The Challenge

The Legacy Grid delivered on its design scope, meeting the values and enabling the hopes and dreams of 19th century citizens.

Now, the Legacy Grid is being asked to handle variable renewable energy, transport electrons and to balance supply in demand in a decentralised world that is increasingly and inherently unpredictable

All while remaining rigid, passive and fragile

But the Grid was only intended to be transportation for an energy system with huge spinning generators at its centre providing the essential inertia that stabilised that system

In pursuit of our values and ambitions we have crammed the grid full of volatile renewables, an increasingly unpredictable demand, while removing the stabilising central generators.

In consequence, we are increasingly spending more on balancing costs and expensive Band-Aids that only address symptoms - we are constantly chasing our tail

Right now, we are at an historic junction point. The decisions we make about the future of energy could lock us into a path for centuries to come

The Faraday Grid

In 2004, there were 80 points of energy generation in the UK.  Today, there are 1,000,000.  A centralised rigid system simply cannot manage this – it would be like having one control room for the entire internet.

What’s required is an open and de-centralised energy platform to enable millions of users to connect.  Such a concept should sound entirely familiar to the Linux community.

Allow me to explain what Faraday is doing to the world’s energy system, in the same fashion as Torvalds did the world of operation and information systems.

Today, most technical advances in energy remain focused on addressing symptoms

In trying to create the grid of the future we can look to the greatest machine of the 20th century - the Internet

We have an opportunity to reimagine the grid according to modern values and make it future proof. Not simply download and update the Legacy Grid.

The Grid of the Future cannot continue to suffer from central command and control problems. It will reduce future choices

Imagine instead the Grid as a platform for Smart Cities, EVs, domestic prosumers competing as suppliers of energy. Competing so well they don’t need to be subsidised

The Internet of Energy - decentralised control and permissionless innovation. And open-source, something that is impossible under today’s regulated and utility centric system.

The internet creates an evolving space for innovation, cheaper prices and greater security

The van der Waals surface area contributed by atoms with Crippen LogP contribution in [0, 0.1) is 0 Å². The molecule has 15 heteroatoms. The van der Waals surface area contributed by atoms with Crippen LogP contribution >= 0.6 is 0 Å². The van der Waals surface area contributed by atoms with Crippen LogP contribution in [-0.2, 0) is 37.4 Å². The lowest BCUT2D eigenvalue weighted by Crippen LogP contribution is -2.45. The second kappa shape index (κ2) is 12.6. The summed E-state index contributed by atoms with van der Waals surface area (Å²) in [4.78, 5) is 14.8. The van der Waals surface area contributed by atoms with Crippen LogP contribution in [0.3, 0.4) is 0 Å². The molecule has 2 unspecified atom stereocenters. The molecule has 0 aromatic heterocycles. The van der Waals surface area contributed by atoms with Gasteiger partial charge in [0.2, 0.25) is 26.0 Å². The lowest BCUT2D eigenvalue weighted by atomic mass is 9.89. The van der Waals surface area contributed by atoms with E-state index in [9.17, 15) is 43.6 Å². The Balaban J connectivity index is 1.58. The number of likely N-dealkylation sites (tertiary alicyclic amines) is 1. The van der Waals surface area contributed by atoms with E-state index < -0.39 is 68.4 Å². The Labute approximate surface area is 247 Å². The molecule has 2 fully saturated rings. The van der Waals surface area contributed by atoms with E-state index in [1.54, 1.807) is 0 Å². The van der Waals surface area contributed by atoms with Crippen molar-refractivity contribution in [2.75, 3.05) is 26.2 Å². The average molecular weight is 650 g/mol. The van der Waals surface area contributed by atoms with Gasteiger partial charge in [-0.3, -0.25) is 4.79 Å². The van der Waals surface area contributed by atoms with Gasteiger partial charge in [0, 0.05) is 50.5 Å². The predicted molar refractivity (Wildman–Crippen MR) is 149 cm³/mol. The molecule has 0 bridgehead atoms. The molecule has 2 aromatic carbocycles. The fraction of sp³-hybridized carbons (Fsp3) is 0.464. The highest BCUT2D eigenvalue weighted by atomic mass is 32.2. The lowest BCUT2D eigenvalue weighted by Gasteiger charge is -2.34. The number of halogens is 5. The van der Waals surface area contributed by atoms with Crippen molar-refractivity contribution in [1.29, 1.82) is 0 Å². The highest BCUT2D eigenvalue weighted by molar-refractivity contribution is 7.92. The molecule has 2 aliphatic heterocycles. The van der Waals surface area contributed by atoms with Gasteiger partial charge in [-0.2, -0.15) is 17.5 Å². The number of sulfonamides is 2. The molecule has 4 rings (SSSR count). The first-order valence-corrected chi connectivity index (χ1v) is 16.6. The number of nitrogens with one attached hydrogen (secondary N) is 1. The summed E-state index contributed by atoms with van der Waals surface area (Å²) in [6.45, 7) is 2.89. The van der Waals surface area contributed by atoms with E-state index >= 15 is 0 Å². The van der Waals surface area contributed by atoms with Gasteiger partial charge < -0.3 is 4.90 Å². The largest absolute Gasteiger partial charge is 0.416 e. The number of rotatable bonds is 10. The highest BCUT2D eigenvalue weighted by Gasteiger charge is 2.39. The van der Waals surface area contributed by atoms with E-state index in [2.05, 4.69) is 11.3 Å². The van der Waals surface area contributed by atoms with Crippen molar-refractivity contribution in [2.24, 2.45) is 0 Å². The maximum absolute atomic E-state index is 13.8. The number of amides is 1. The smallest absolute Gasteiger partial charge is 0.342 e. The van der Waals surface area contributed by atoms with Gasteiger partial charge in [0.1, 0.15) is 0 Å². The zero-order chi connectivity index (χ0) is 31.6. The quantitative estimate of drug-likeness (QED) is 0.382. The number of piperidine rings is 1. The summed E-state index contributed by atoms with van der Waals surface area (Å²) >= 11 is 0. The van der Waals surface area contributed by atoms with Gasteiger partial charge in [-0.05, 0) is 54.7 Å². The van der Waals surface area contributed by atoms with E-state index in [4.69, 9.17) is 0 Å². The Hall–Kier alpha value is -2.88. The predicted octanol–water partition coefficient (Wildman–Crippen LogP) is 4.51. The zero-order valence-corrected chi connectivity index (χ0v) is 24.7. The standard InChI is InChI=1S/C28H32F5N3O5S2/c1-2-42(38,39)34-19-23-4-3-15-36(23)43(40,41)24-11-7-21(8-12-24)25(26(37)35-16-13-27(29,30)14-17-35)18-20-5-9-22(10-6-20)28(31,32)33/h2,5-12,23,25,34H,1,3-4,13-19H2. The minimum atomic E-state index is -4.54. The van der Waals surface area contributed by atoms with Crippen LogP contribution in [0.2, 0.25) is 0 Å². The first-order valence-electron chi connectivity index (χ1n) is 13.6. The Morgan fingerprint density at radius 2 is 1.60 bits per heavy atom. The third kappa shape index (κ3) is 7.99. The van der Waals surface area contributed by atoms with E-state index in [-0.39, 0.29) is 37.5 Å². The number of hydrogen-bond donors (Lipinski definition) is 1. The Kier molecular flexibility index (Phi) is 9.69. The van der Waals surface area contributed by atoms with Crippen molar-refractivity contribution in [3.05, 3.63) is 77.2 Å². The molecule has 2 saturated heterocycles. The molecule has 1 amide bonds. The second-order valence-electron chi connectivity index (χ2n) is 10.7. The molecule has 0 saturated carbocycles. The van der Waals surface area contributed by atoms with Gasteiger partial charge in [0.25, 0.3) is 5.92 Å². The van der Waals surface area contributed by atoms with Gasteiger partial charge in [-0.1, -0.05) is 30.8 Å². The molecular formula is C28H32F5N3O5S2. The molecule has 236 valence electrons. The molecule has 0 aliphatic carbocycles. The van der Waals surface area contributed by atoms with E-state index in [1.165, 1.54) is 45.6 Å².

The Faraday Grid is the internet of energy

A system of decentralised control that puts the grid at the centre of our energy system for the first time

Built on Faraday Exchangers, they provide the inertia that allows it to be agnostic to the nature of supply and demand

Dynamically balancing power flow, voltage, power factor, and phase, it removes all harmonics

A plug and play device it drops in to the location occupied by the Legacy Grid’s transformers, just as we dropped routers in to create the internet without disturbing the telephone system

As we demonstrated at our 2017 launch here in Edinburgh, we can double the amount of renewables while reducing the cost of energy to consumers

The Faraday Grid comes preloaded with Emergent

Emergent is a transactive grid protocol that will enable consumers, utilities, aggregators, disruptors, and generators to buy and sell energy at the lowest marginal price

This Emergent Faraday community of innovators and disruptors shares the same ecosystem as LF Energy, and we should find ways to activate this partnership.

Conclusion

Linus Torvalds also once said: “I’d argue that everybody wants to do something that matters.

Our aim at Faraday is Sustainable Prosperity for Everyone.  And that is truly something that matters.

Our future doesn’t need to be more fragile, expensive and vulnerable

We can have a low carbon future of greater prosperity and human choice

This isn’t a vision, it is a reality that Faraday Grid are taking forward with our partners including global utilities, renewable generators, storage providers, disruptors and aggregators around the world

We would welcome you and the Linux community on that journey